In a few months, something new will greet folks driving into Sandy Springs: a license plate reader camera.
A total of 99 new cameras will be placed around the entrances and main thoroughfares in the affluent city of 100,000 residents. The cameras scan license plates and alert police if vehicles are flagged as stolen or of interest in a criminal investigation.
“Through a hot list of stolen vehicles or stolen tags or information that we load in ourselves on suspect vehicles, the information will be put into the database, and if the tag passes anybody’s reader, we’ll get notifications,” said Deputy Chief Keith Zgonc with Sandy Springs police.
Zgonc said the city is still determining where the cameras will go and how the program’s success will be measured. But he said the City Council’s decision Tuesday to spend $500,000 a year on the cameras will help him and his officers make the city safer.
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Sandy Springs is joining other north Fulton County cities who have already made the license plate cameras a part of their crime-fighting tools.
Alpharetta signed a $67,000 annual contract in July to put the plate readers on power poles around the city. Milton in late October signed a deal with Atlanta-based license plate reader company Flock and Amazon-owned doorbell camera company Ring, allowing city police access to relevant resident data to solve crimes. After a heated debate centered on privacy, the Johns Creek City Council in September narrowly approved a deal with Flock and Ring.
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Although officials in cities throughout metro Atlanta and the country are weighing how cameras help police reduce crime versus the affects of a surveillance state, Zgonc said he hasn't heard any local concerns over privacy.
“I think people get a little more nervous about surveillance cameras than they do license plate readers,” he said. “... I think people are getting a little more used to hearing about the technology.”
According to a presentation given to the Sandy Springs City Council in mid-October, city police have made nearly 100 charges (two-thirds being felonies) and recovered six stolen vehicles since late June thanks to existing license plate cameras.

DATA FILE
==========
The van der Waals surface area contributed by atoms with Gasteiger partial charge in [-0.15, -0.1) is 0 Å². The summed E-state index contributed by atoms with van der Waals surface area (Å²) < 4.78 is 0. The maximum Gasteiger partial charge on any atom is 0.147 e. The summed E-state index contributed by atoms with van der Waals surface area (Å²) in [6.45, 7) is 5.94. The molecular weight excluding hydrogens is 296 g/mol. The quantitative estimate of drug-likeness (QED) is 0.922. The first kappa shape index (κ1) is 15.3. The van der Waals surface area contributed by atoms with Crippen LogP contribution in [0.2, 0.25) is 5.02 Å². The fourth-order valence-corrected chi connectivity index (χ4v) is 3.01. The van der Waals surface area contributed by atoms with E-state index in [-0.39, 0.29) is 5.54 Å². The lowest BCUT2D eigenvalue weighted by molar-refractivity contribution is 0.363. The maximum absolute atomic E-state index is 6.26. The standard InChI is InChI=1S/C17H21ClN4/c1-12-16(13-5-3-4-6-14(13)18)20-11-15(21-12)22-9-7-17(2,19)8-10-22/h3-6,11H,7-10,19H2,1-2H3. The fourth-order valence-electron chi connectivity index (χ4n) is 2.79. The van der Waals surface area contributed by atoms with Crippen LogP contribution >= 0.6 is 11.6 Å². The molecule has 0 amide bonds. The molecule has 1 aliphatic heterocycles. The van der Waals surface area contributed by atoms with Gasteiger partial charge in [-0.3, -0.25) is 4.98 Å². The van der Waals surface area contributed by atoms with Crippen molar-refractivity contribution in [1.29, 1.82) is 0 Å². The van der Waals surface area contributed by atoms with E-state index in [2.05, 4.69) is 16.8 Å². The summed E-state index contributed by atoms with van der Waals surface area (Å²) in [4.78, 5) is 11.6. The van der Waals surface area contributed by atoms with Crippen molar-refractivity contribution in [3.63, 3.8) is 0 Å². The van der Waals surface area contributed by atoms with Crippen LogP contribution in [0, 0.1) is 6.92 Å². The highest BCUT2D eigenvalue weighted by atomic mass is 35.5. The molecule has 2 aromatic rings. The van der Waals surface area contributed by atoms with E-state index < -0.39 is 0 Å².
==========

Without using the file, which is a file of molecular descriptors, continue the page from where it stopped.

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He said there have been privately owned cameras in the city for nearly nine years. Flock spokesman Joshua Miller said their cameras are already in 21 Sandy Springs neighborhoods, but they don’t disclose the location or number of cameras for privacy reasons. He said their typical customer is a neighborhood or homeowners association.
Zgonc said Sandy Springs has been slow to get its own cameras for a pretty simple reason: “Nobody wants additional poles up on the street.”
That’s why he was intrigued in 2018 with Georgia Power’s program to the cameras from companies like Canada-based Genetec on existing power poles. Sandy Springs was ready to get 72 Genetec cameras, but they held off after the city found “Flock Safety had improved its technology and had begun specializing in law enforcement,” according to a city report.
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The report added that Flock was also attractive not only because it had “a significant footprint” in the city’s neighborhoods, but because Flock cameras are a third the price of Genetec’s devices. The city says Genetec’s more expensive power pole cameras will be placed on roads with faster speeds because they are better at reading vehicles going above 60 mph.
So the city settled on a mix, paying Flock $7,500 a month for 42 cameras and Genetec about $32,000 a month for 57 cameras.
“With the amount of cameras we’re putting in this year, if a stolen car enters the city, we’ll keep getting hits on that,” Zgonc said.
More on these cameras...